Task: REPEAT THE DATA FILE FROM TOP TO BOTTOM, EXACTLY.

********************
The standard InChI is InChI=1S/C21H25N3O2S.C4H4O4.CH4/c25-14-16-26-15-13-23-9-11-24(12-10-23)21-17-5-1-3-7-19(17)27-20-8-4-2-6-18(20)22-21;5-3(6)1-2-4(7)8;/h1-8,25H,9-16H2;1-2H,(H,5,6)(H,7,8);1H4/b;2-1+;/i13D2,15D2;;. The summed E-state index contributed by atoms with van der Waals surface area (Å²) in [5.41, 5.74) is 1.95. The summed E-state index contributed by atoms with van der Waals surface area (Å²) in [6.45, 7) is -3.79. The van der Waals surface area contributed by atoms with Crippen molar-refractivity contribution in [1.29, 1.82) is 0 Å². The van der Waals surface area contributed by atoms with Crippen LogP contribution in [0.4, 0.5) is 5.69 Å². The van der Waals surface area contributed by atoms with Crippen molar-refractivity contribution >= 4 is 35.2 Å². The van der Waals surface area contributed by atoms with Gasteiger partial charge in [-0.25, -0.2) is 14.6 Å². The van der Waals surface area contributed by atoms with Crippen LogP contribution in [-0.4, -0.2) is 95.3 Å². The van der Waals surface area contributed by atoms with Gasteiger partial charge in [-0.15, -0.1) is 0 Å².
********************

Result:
The standard InChI is InChI=1S/C21H25N3O2S.C4H4O4.CH4/c25-14-16-26-15-13-23-9-11-24(12-10-23)21-17-5-1-3-7-19(17)27-20-8-4-2-6-18(20)22-21;5-3(6)1-2-4(7)8;/h1-8,25H,9-16H2;1-2H,(H,5,6)(H,7,8);1H4/b;2-1+;/i13D2,15D2;;. The summed E-state index contributed by atoms with van der Waals surface area (Å²) in [5.41, 5.74) is 1.95. The summed E-state index contributed by atoms with van der Waals surface area (Å²) in [6.45, 7) is -3.79. The van der Waals surface area contributed by atoms with Crippen molar-refractivity contribution in [1.29, 1.82) is 0 Å². The van der Waals surface area contributed by atoms with Crippen LogP contribution in [0.4, 0.5) is 5.69 Å². The van der Waals surface area contributed by atoms with Crippen molar-refractivity contribution >= 4 is 35.2 Å². The van der Waals surface area contributed by atoms with Gasteiger partial charge in [-0.25, -0.2) is 14.6 Å². The van der Waals surface area contributed by atoms with Crippen LogP contribution in [-0.4, -0.2) is 95.3 Å². The van der Waals surface area contributed by atoms with Gasteiger partial charge in [-0.15, -0.1) is 0 Å².